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Home News COVID-19 restrictions could cost City $750,000 if not lifted by end of 2020

COVID-19 restrictions could cost City $750,000 if not lifted by end of 2020

COVID-19 restrictions could cost City $750,000 if not lifted by end of 2020
The Alfred Jenkins Field House - Herald file photo.

The City of Prince Albert expects to lose more than $750,000 if long-term COVID-19 restrictions aren’t lifted by the end of 2020.

Those numbers were included in an updated financial forecast conducted on May 13 and released on Thursday. City officials estimate Prince Albert will lose $164,000 from March to June, $22,785 from July to September, and $568,849 from October to September. All predictions assume city facilities will not be allowed to open until 2020.

City Finance Director Cheryl Tkachuk will give additional details about those numbers at the next city council meeting. She said there is still a lot of uncertainty in the projections since no one knows how long the pandemic will last, or how long city facilities will remain closed. Some outdoor facilities, like the Kinsmen Water Park, could remain closed even if restrictions are lifted.

“It’s so fluid,” Tkachuk said during an interview on Thursday. “Things are changing week to week. We’re hoping to have another updated (forecast) coming soon, especially over the next month, because as things start opening up we’re going to have to start re-evaluating and seeing where some of those things might be.”

Parking revenue is the biggest undetermined number. The City’s no-ticket policy ended on May 19, but Tkachuk said they’ve haven’t factored any parking meter or ticket revenue into the forecast.

Property tax numbers are also a problem. The City extended the payment deadline from June 30 to September 30 at a special meeting on April 8. They won’t know how many people took advantage of that option until after the original June deadline.

There is also a lot of uncertainty over when city facilities will be allowed to open. The City anticipates losing $350,000 alone if they have to keep the Alfred Jenkins Field House closed through December. Most of the projected $563,849 fourth quarter loss is due to closing the Alfred Jenkins, the E.A. Rawlinson Centre, the Dave Steuart Arena, Kinsmen Arena and the Art Hauser Centre.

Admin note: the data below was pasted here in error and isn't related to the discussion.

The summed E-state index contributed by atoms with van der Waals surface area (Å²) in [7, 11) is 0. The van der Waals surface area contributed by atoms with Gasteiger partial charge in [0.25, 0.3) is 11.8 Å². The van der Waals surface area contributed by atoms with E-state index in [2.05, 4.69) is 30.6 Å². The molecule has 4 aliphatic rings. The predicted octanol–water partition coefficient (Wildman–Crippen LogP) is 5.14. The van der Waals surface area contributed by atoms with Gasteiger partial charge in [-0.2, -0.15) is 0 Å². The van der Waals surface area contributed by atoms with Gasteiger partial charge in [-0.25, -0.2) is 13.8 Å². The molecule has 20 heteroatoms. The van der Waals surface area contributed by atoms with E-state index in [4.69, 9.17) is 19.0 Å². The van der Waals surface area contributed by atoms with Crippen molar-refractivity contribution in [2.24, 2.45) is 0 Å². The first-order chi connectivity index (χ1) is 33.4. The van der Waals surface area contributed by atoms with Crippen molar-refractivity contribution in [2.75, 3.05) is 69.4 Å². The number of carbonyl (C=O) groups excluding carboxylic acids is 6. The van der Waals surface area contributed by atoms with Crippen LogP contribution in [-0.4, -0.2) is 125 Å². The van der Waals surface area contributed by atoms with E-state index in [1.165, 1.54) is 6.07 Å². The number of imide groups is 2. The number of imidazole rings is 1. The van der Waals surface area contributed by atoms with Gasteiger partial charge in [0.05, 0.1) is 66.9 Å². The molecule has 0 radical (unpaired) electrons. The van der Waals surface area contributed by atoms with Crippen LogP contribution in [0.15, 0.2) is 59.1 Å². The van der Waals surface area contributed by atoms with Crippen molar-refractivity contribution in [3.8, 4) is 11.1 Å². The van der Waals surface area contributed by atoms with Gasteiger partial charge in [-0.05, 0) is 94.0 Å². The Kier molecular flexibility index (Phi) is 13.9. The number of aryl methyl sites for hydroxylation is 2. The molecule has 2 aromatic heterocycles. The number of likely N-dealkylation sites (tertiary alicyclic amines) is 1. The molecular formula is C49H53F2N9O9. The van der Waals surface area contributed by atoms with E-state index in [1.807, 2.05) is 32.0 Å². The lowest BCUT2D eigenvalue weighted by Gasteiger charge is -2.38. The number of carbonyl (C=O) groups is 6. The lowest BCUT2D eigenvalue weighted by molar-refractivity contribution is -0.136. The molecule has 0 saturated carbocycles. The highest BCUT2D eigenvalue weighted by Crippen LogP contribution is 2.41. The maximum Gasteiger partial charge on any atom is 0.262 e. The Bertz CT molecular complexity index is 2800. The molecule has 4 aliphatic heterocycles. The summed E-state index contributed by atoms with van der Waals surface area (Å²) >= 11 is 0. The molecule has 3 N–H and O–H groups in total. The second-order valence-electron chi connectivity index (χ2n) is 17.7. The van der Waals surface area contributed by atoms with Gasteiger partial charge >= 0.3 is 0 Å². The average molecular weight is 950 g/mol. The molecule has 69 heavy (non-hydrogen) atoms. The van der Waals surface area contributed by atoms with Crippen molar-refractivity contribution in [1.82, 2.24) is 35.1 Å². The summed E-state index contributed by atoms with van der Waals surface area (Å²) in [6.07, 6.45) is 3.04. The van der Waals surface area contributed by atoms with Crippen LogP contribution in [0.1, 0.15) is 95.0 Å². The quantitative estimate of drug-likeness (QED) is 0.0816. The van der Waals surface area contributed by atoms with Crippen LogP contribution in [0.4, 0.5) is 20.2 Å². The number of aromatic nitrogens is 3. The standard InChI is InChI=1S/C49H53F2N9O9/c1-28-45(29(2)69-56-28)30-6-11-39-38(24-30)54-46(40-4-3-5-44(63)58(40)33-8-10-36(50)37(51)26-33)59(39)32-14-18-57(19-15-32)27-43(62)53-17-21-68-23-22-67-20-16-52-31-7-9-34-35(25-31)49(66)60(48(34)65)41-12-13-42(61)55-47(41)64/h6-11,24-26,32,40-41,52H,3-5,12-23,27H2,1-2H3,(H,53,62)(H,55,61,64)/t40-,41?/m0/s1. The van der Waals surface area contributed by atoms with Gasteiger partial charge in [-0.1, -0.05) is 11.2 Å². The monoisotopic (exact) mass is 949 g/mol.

The city has saved money by not having staff there, that hasn’t been enough to offset the lost revenue. Some outdoor facilities, like Kinsmen Water Park, may stay closed even if restrictions are lifted. Tkachuck said it simply won’t be feasible to open them for a few weeks.

Prince Albert city council has turned to short-term borrowing as a way to cover the losses. On April 19, they passed third reading of a bylaw that increases the City’s line of credit by $10-million. It also gives the financial department permission to secure a $10-million increase in maximum allowable debt with the Saskatchewan Municipal Board (SMB).

Despite those efforts, Mayor Greg Dionne said that may not be enough to cover all the costs. He thanked the provincial government for providing $5.1-million for infrastructure projects through the Municipal Economic Enhancement Program (MEEP), but said the federal government needs to step in and help if cities are going to survive.

“All I’m asking from the federal government, and I’m going to emphasize this to the province on our conference call next Tuesday, is to double the Gas Tax (funding),” Dionne said. “They did that the year before…. I think that would help us turn the corner.”

Doubling the Gas Tax payments would provide the City with $4-million instead of the usual $2-million. Dionne it’s been a long-standing and successful program that every municipality is a part of, which would make it easier to transfer funds to the province.

The Federation of Canadian Municipalities called on Ottawa to provide at least $10-billin in emergency aid more than a month ago. They upped that request to $15-billion on April 23.

Prime Minister Justin Trudeau said he understands municipalities are seeing massive drops in revenue, but added that he also wants to hear solutions from the provinces, since cities are a provincial responsibility.

Like Tkachuk, Dionne said there is still a large amount of uncertainty in the City’s financial update. He expects to see another report when the provincial government moves to phase three of its five-phase Reopen Saskatchewan Plan. The target date for phase three is June 8.

“It will tell us, if our facilities are still closed, what we can open reasonably and what we can’t open,” he said. “The other decision that has to be made as we get later in the season, if come August they say, ‘okay pools can reopen,’ we would not be reopening our pool. I’m talking the Kinsmen. We’d open the Frank Dunn, the indoor pools, but the outdoor facilities we would not open because financially that just does not make sense for one month. It would be too costly and it would add to our debt.”

Dionne also asked residents to stay safe, be patient and be respectful while council considers all the available options.